Very difficult or traumatic experiences in childhood without the care and support we needed at the time, may result in us feeling that we have been abandoned by life itself. The natural trust that a small child has in herself and in life can be severely disrupted. This can lead to an unconscious decision that “it is all down to me” or “I have to go it alone” In adult life, this can look like a difficulty in receiving help from outside or a need to maintain a high sense of control. It can feel very challenging to risk the vulnerability of not knowing what is going to happen.
Ultimately, this can become a very tiring way to live if we do not feel able to deeply relax in the arms of life itself. It is as though we have an inner “strategy expert” who is very swiftly activated when we are confronted with difficulties, upsets or simply things not going the way we thought we would. It can feel reassuring to know that have a plan of action or there is something that needs fixing or sorting out, because that maintains a sense of control for us. Sometimes this can be very effective and bring a genuine sense of resourcefulness.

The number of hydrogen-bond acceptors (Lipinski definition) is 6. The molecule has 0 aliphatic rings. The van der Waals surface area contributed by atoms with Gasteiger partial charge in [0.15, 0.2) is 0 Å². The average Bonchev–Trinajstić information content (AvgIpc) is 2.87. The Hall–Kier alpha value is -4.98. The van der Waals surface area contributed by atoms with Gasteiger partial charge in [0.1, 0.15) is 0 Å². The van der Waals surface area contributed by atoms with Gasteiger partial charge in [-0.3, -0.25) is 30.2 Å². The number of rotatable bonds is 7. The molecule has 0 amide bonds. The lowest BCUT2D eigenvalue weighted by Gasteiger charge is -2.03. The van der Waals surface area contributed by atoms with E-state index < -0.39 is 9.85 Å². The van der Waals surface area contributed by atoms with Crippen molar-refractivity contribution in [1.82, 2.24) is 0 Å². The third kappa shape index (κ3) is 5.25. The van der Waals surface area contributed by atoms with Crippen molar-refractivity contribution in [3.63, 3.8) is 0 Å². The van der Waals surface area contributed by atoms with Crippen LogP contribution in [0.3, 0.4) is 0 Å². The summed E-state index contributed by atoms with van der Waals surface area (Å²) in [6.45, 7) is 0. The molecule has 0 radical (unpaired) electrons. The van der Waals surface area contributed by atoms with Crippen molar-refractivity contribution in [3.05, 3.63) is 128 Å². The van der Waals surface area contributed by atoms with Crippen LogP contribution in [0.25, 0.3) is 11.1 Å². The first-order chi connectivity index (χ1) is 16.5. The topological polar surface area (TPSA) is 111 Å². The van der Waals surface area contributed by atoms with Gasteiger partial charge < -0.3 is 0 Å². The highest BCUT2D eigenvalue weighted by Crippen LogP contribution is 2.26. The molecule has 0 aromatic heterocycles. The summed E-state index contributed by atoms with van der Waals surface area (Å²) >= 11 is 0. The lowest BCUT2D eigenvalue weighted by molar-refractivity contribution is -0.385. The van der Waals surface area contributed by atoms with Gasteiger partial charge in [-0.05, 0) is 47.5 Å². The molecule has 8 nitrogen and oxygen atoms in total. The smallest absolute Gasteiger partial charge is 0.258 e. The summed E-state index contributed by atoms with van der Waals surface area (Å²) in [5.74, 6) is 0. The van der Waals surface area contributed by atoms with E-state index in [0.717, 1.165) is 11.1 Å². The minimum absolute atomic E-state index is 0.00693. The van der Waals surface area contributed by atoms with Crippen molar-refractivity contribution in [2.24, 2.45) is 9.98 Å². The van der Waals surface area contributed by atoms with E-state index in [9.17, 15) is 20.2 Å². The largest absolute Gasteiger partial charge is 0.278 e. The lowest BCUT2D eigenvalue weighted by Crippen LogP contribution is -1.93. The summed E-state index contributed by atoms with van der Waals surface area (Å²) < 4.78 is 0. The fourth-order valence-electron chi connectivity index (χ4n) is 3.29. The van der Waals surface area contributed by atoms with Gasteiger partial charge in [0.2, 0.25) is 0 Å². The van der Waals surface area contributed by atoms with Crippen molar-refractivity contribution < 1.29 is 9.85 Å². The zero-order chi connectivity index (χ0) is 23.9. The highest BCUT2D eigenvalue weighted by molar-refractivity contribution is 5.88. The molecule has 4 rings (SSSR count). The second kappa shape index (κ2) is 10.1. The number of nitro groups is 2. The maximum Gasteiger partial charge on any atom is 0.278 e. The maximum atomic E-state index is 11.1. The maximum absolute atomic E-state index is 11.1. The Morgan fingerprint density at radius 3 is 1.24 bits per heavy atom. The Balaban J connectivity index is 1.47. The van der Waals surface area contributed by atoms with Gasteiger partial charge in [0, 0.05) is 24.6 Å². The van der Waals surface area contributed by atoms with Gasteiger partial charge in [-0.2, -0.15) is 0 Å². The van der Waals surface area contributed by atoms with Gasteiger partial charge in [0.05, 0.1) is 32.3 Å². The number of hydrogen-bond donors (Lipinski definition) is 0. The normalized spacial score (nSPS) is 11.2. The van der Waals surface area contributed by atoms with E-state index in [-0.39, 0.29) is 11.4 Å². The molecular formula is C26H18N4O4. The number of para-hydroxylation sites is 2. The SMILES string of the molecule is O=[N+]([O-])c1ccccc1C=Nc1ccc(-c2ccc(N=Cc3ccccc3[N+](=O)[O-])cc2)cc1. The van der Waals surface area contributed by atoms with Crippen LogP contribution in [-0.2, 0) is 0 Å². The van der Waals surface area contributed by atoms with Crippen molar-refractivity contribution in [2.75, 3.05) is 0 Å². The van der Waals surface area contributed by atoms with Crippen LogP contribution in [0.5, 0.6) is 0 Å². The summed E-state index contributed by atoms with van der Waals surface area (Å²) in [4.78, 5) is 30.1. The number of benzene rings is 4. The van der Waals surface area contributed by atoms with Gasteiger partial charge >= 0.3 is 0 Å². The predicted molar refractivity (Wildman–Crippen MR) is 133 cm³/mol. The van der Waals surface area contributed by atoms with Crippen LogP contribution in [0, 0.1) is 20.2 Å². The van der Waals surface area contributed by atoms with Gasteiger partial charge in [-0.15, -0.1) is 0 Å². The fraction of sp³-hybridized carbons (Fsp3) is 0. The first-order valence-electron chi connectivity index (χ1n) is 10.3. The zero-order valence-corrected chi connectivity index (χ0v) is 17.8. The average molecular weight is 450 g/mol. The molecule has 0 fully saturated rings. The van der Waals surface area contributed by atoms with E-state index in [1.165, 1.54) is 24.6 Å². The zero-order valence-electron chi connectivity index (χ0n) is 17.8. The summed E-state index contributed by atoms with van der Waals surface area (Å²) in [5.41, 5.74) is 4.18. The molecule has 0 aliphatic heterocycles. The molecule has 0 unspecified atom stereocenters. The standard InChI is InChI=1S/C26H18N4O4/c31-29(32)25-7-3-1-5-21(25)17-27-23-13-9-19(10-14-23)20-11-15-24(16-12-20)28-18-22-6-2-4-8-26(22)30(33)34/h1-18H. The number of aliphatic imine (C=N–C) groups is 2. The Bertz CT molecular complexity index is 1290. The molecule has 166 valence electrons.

However, if we do not experience a sense of choice in how we respond and feel compelled to come up with an immediate solution, then we are no longer free to explore new possibilities. It can take many years before we finally wake up one morning and feel exhausted by all the effort. We may then come to the realisation that the one thing we haven’t tried is not to try at all. What if life is actually supporting our best interests even when it may not be immediately obvious? What if we could entrust ourselves to life? What if there is an innate benevolence in life that wants to support us?
Can we dare to relax all our striving and find out what happens? This can be the unexpected invitation hidden in the experience of exhaustion.